Self-object failures may occur when idealised self objects no longer can provide this function. Idealised self-object disturbances happen when the narcissist perpetually seeks perfection in their targets who offers the promise of fulfilling his or her thwarted idealisation longings. Such personality types with idealisation needs attempt to merge with their targets, sometimes successfully and feel revitalised with self-esteem. However, these merges are short lived and futile because they typically do not lead to a dependable structure that strengthen self cohesion. Narcissists / personality disorders individuals therefore are frequently left feeling disappointed once the idealisation stage is tainted in their minds. That is why they then tend to go and seek other self-objects (people) to replace that target. Attempts to secure self-cohesion through repeated idealisations often fail to restart a developmental process of internalising self-cohesion that is interrupted. In the absence and chronically disappointing relationships or unavailable self-objectification leads the narcissist to injuries that overwhelm and injure the self devastatingly.
The third primary self object function Kohut identified as the twinship or the alterego. He originally identified this as the self object function as a manifestation of mirroring (Kohut, 1971). Like mirroring and idealisation self-object needs twinship also a representation of a normal developmental striving.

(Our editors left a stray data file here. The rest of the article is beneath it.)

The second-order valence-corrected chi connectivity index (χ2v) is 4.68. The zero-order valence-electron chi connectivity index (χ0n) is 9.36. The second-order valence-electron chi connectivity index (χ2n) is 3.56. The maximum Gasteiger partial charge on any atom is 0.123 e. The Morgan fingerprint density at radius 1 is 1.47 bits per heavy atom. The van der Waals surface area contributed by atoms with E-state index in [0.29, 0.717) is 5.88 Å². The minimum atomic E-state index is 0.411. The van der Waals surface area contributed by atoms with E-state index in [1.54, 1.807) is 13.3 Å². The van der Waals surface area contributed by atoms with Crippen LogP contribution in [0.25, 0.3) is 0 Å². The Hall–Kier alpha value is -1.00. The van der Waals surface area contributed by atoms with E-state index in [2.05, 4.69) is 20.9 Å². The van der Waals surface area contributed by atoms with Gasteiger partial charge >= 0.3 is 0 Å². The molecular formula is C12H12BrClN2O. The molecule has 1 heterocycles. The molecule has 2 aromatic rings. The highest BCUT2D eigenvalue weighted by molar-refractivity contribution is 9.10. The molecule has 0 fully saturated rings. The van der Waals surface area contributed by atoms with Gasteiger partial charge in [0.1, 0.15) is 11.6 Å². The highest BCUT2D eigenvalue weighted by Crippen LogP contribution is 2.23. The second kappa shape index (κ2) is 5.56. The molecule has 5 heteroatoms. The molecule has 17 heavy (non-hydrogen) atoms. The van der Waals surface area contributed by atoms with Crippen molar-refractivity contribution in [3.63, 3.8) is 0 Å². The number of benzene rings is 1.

Twinship is characterised as a a longing for an intimate experience in which self object is perceived as a faithful replica of oneself. It is not a merger in which the sense of an autonomous self is submerged. What I mean here is that two people in a relationship are two autonomous people, but the experience that the narcissist provides is that of a soulmate (even engulfing) merging experiencing the other as part of oneself. The twinship or altered self-object function, like those of mirroring and idealisation exists to provide a calming of a vulnerable self.
It is akin to the feeling of a special connection that goes far deeper to sustain self cohesion when the self is experienced as being devitalised.
Therefore narcissistic personality disorder typically results in failure from echoing, affirming responsiveness or mirroring self-objects from failures. So people with narcissistic personality disorder move from childhood into adolescence and then into adulthood repeatedly failing to realise who they are. They frequently achieve far less in life, than the promise they once were presented with. Ambition and life experiences are often stifled associated with depression, lethargy, anxiety and addiction. A propensity to shame is very common coexisting with rage reaction when shortcomings are highlighted.
I hope that this blog has been able to give some insight into the narcissists world and way of being. It ultimately is the result of a broken childhood where their parents were unable to provide them with the correct nurture and experiences in order to help them become full human beings. Their mental health is a product of that and is something that cannot be fixed through medication, therapy or unconditional love - its too late, they are who they are.
Did you ever recognise these behaviours in your experience with your narcissist?